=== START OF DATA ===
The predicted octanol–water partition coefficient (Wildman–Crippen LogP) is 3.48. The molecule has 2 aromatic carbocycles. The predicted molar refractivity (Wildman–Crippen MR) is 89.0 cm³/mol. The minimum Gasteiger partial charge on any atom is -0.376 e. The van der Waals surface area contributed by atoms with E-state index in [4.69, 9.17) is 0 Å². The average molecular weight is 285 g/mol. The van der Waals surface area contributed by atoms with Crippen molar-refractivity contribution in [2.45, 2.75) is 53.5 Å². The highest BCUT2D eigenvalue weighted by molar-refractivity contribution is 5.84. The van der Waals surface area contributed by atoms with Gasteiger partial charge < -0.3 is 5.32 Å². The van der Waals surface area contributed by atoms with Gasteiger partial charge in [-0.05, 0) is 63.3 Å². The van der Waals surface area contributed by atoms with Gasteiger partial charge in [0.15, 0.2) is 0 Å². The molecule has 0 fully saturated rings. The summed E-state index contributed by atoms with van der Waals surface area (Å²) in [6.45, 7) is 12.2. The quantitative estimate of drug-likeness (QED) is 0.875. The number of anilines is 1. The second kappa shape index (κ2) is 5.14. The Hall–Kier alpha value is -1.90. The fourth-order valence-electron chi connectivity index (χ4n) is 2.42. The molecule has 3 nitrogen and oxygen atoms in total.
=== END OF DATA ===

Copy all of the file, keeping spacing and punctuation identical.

The predicted octanol–water partition coefficient (Wildman–Crippen LogP) is 3.48. The molecule has 2 aromatic carbocycles. The predicted molar refractivity (Wildman–Crippen MR) is 89.0 cm³/mol. The minimum Gasteiger partial charge on any atom is -0.376 e. The van der Waals surface area contributed by atoms with E-state index in [4.69, 9.17) is 0 Å². The average molecular weight is 285 g/mol. The van der Waals surface area contributed by atoms with Crippen molar-refractivity contribution in [2.45, 2.75) is 53.5 Å². The highest BCUT2D eigenvalue weighted by molar-refractivity contribution is 5.84. The van der Waals surface area contributed by atoms with Gasteiger partial charge < -0.3 is 5.32 Å². The van der Waals surface area contributed by atoms with Gasteiger partial charge in [-0.05, 0) is 63.3 Å². The van der Waals surface area contributed by atoms with Gasteiger partial charge in [0.15, 0.2) is 0 Å². The molecule has 0 fully saturated rings. The summed E-state index contributed by atoms with van der Waals surface area (Å²) in [6.45, 7) is 12.2. The quantitative estimate of drug-likeness (QED) is 0.875. The number of anilines is 1. The second kappa shape index (κ2) is 5.14. The Hall–Kier alpha value is -1.90. The fourth-order valence-electron chi connectivity index (χ4n) is 2.42. The molecule has 3 nitrogen and oxygen atoms in total.